A recent review of Westchester High Schoolís academic performance identified substantial deficiencies and a lack of communication between parents, teachers and administrators, according to the organization that accredits California high schools.

The analysis by a five-member committee of the Western Association of Schools and Colleges (WASC) ranks Westchester High near the bottom fifth among public high schools in the state. The study found that in addition to poor academic performance, disciplinary problems and truancy are considered to be of serious concern.

The association is also charged with assigning accreditation to all public and private schools, colleges and universities in the state.

Two years ago, Crenshaw High School temporarily lost its accredited status after a Western Association of Schools and Colleges visiting committee found the school was deficient in its physical structure and academic standards. After hearings on accreditation were conducted by Senate Majority Leader Gloria Romero of Los Angeles with members of the association and outraged Crenshaw parent groups and students, the schoolís certification was restored.

But Western Association of Schools and Colleges committee chairman William Brand did compliment Westchester High School on an atmosphere that is favorable to students, including a diverse curriculum.

“We want to come back and get some real accountability here,” he said. “Nobody is negative about this school.”

“Clearly, there is a lot of work to be done at Westchester High,” said A.J. Duffy, president of the United Teachers Los Angeles (UTLA). Duffy said he feels that many of the problems the school is facing can be attributed to a revolving door of principals and administrators at the school.

“During the last ten years of changing administrations, I have yet to see one that works in a collaborative fashion with parents and teachers,” Duffy asserted.

Kelly Kane, the president of the Westchester-Playa del Rey Education Foundation, agrees. “Itís nothing that we havenít heard before,” she replied when asked if she was taken aback by the committeeís findings.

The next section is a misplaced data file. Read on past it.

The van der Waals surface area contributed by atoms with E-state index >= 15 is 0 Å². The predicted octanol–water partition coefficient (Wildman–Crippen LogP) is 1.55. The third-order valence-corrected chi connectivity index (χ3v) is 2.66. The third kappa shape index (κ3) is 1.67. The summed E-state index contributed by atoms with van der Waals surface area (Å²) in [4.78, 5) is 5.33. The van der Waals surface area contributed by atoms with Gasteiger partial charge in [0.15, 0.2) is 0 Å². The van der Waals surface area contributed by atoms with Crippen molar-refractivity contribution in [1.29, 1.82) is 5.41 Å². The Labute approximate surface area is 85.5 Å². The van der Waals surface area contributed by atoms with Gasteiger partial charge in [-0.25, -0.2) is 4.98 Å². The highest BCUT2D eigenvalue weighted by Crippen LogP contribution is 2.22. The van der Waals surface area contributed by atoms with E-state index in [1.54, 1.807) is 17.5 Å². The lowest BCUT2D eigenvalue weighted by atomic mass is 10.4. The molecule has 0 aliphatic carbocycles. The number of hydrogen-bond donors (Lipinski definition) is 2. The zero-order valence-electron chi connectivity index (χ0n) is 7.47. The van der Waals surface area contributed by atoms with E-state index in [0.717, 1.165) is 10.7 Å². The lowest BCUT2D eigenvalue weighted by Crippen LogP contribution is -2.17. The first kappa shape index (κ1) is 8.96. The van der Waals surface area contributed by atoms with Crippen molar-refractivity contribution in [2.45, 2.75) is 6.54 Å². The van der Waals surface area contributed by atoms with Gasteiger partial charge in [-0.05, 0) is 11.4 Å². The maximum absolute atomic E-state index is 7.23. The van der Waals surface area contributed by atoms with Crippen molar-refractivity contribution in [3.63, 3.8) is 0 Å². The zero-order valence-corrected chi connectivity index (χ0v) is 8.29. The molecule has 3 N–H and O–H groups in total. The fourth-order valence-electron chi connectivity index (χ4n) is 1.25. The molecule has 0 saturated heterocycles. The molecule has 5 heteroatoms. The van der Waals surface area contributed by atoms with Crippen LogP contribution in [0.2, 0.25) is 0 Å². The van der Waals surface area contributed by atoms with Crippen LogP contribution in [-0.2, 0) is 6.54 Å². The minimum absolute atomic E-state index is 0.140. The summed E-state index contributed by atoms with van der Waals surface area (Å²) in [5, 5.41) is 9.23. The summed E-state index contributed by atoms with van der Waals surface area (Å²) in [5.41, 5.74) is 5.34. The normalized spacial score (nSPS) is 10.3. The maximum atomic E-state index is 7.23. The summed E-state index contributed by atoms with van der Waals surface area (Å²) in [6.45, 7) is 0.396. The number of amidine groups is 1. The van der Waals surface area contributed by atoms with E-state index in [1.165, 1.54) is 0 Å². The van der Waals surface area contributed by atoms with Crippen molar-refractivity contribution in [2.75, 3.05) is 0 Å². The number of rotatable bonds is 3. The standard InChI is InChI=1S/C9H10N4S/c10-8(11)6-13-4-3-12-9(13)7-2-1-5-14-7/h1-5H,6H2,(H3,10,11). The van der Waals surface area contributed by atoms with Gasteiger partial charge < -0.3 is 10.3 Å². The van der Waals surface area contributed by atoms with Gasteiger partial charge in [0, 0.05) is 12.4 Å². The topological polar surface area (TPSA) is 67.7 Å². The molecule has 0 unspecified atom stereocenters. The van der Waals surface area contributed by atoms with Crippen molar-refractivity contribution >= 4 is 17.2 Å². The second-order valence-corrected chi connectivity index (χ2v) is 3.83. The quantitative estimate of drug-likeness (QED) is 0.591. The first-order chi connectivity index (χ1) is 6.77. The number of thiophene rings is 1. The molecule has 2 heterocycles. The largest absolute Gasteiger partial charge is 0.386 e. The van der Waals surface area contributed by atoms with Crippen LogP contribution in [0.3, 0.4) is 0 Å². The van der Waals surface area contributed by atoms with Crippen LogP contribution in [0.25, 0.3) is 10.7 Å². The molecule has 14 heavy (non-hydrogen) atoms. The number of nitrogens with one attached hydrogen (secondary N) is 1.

Kane, during a recent interview, expressed frustration at Westchesterís lack of academic progress and her groupís efforts to make the high school one of the areaís most competitive.

“Our mission is to advocate and promote our schools in Westchester,” she explained. “But it is getting increasingly difficult to advocate for a school that is constantly doing worseÖ Everyone seems to think that itís okay to have substandard education.”

Westchester principal Anita Barner sought to dispel any notion that the school was in danger of losing its accreditation.

“Over the past year, the school has conducted a self-study that analyzes school systems that support student achievement,” she wrote in a statement released Monday, April 30th. “The recent visit by the accreditation team was to confirm the information that was contained in the self-study report. The report identified several issues that needed to be addressed.

“These issues were validated by the visiting committee and not dissimilar to challenges facing many of our comprehensive public schools in LAUSD [Los Angeles Unified School District.”

“Iím pretty confident that [Westchester] will maintain its accreditation,” Duffy said.

Regarding the committeeís finding and the UTLA presidentís contention about a dearth of communication between parents and the community, Barner suggests that this is not uncommon in many schools.

“Inconsistent communication between parents and community members is not unique to Westchester High School,” she asserted in her statement.

According to Kane, in her experience, communication is particularly poor at Westchester. She alleges that there has been virtually nonexistent interaction with Grace Stauther, Local District 3 superintendent, whose district includes Westchester schools.

“We have asked to meet with her on many occasions to create centers of excellence, and she has ignored us and blown off our meetings,” Kane alleged. “There is quite a bit of animosity there.”

Stauther did not return calls from The Argonaut for comment.

Barner highlights portions of the schoolís “action plan” that includes small learning communities within the school and a partnership with LAUSD, the West- chester Family of Schools and Loyola Marymount University — concepts that Kane says originated with her organization — as proof that Westchester High will provide students with “access to a consistent and rigorous education that is designed to expand the imagination, promote personal creativity and support educational innovation.”

Kane believes that Westchester has a strong chance to succeed, in large part because of its teachers.

“We have some amazing teachers,” Kane said. “We love our teachers. They are the on-the-ground experts, and we believe that before any meaningful change is made, we should talk to them first.”

Los Angeles Unified School District Board of Education President Marlene Canter, whose district includes Westchester High School, could not be reached for comment.

The Westchester Playa Education Foundation will host Dr. Shelley Fryer at a meeting concerning the communityís role in reform of Westchester High School, at 6:30 p.m. Thursday, May 3rd, at the Westchester Municipal Building on the corner of Manchester Avenue and Lincoln Boulevard in Westchester.

For details, see “Off the Bluff” on the previous page.